ascending lumbar vein

(redirected from Ascending lumbar)

as·cend·ing lum·bar vein

[TA]
paired, vertical vein of the posterior abdominal wall, adjacent and parallel to the vertebral column, posterior to the origin of the psoas major muscle; it connects the common iliac, iliolumbar, and lumbar veins in the paravertebral line, the right vein joining the right subcostal vein to form the azygos vein, the left vein uniting with the left subcostal vein to form the hemiazygos vein.
Synonym(s): vena lumbalis ascendens [TA]
Farlex Partner Medical Dictionary © Farlex 2012

as·cend·ing lum·bar vein

(ă-send'ing lŭm'bahr vān) [TA]
A paired, vertical vein of the posterior abdominal wall, adjacent and parallel to the vertebral column, posterior to the origin of the psoas major muscle; it connects the common iliac, iliolumbar, and lumbar veins in the paravertebral line, the right vein joining the right subcostal vein to form the azygos vein, the left vein uniting with the left subcostal vein to form the hemiazygos vein.
Medical Dictionary for the Health Professions and Nursing © Farlex 2012

ascending lumbar vein

An anterior-posterior vein along the posterior abdominal wall that connects the common iliac, iliolumbar, and lumbar veins; it empties into the subcostal, azygos, hemiazygos, or first lumbar vein.
See also: vein
Medical Dictionary, © 2009 Farlex and Partners
References in periodicals archive ?
Caudally, they join the corresponding subcardinal vein close to the inter-cardinal anastomosis thus the azygos vein originates as the ascending lumbar vein on both sides.
Lumbar veins drain blood from the abdominal wall and vertebral venous plexus into the inferior vena cava, ascending lumbar veins, renal veins, or lumbar azygous vein.
"Nutcracker phenomenon" is due to increased pressure in RLRV which is communicated through gonadal, ascending lumbar, adrenal and ureteral veins.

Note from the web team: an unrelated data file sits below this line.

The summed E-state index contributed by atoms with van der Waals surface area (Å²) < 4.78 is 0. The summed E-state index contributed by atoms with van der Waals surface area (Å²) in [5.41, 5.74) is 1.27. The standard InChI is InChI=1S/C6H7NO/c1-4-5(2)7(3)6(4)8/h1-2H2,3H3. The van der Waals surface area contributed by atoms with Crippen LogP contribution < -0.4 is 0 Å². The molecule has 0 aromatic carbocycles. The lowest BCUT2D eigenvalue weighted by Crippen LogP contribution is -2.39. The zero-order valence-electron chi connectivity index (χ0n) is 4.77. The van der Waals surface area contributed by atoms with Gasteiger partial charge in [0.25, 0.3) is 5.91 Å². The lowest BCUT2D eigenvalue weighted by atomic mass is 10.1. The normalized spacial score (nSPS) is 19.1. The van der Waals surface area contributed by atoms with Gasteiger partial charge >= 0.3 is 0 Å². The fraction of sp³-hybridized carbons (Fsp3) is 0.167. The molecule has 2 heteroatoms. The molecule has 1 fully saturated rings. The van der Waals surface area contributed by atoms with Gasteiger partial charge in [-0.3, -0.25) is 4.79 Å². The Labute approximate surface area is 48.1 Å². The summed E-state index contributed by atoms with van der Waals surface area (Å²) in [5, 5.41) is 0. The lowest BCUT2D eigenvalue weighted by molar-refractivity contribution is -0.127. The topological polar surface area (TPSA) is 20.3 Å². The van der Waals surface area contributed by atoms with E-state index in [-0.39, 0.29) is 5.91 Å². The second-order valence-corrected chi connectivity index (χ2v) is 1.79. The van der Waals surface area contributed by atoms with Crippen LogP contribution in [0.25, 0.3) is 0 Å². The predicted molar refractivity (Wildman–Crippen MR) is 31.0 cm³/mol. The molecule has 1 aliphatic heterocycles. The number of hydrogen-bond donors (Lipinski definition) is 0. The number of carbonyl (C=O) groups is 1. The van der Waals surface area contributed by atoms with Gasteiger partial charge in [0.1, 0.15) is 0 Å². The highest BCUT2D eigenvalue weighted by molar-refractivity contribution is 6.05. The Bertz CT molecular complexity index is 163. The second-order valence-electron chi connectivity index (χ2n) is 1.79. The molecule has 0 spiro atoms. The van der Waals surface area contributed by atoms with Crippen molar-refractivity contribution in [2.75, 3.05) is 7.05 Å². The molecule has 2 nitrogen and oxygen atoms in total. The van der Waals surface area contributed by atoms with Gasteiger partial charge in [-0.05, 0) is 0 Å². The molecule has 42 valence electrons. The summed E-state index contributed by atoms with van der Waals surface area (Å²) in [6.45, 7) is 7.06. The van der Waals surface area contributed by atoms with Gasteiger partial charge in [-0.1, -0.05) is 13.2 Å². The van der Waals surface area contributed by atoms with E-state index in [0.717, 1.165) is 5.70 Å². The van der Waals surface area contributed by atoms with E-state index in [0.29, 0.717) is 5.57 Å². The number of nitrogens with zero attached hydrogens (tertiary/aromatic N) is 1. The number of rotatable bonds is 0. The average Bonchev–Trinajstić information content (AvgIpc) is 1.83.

Azygos vein is formed by the union of the ascending lumbar veins with the right subcostal veins at the level of the 12th thoracic vertebra, ascending in the posterior mediastinum, and arching over the right main bronchus at the root of the right lung to join the superior venacave.
The terminations of the right and left ascending lumbar veins when present are traced and studied in relation to the aortic opening and the crura of the diaphragm.
A computed tomography (CT) scan of the abdomen/pelvis with intravenous contrast revealed thrombosis of the distal inferior vena cava (IVC) and iliac veins with a congenital absence of suprarenal and intrahepatic segments of the IVC (Fig1&2) with extensive collaterals and prominent ascending lumbar, perivertebral, azygous and hemiazygous venous systems.
(1,3,4) Prominent collateral vessels may develop, and the gonadal, ascending lumbar, adrenal, periureteral, and capsular veins are major potential collateral veins that can develop from left renal vein compression or obstruction.
Nausea and syncope are due to low cardiac output following inferior caval compression at the bifurcation (complete in 90%, with variable patency of collateral ascending lumbar and spinal canal veins to the azygous veins), while the foetal effects (4,5), including foetal heart rate changes irrespective of the presence or absence of maternal hypotension (6), are also secondary to aortoiliac displacement (usually to the left) and aortoiliac compression (most marked across the lumbar lordosis at L3-5 and exaggerated by uterine contraction) (7,8).
They drain either into inferior vena cava, lumbar azygos vein or ascending lumbar vein.
These vessels are oriented craniocaudally and connected to the ascending lumbar veins, which are located laterally on the vertebral bodies, via the supra- and infrapedicular veins.
Ascending lumbar veins on either side received lumbar and subcostal veins of their corresponding side and terminated in the azygos vein.
A dilated communicating vein between the left renal vein and the left ascending lumbar vein is one of them regarding which there have been only a few cases reported in literature.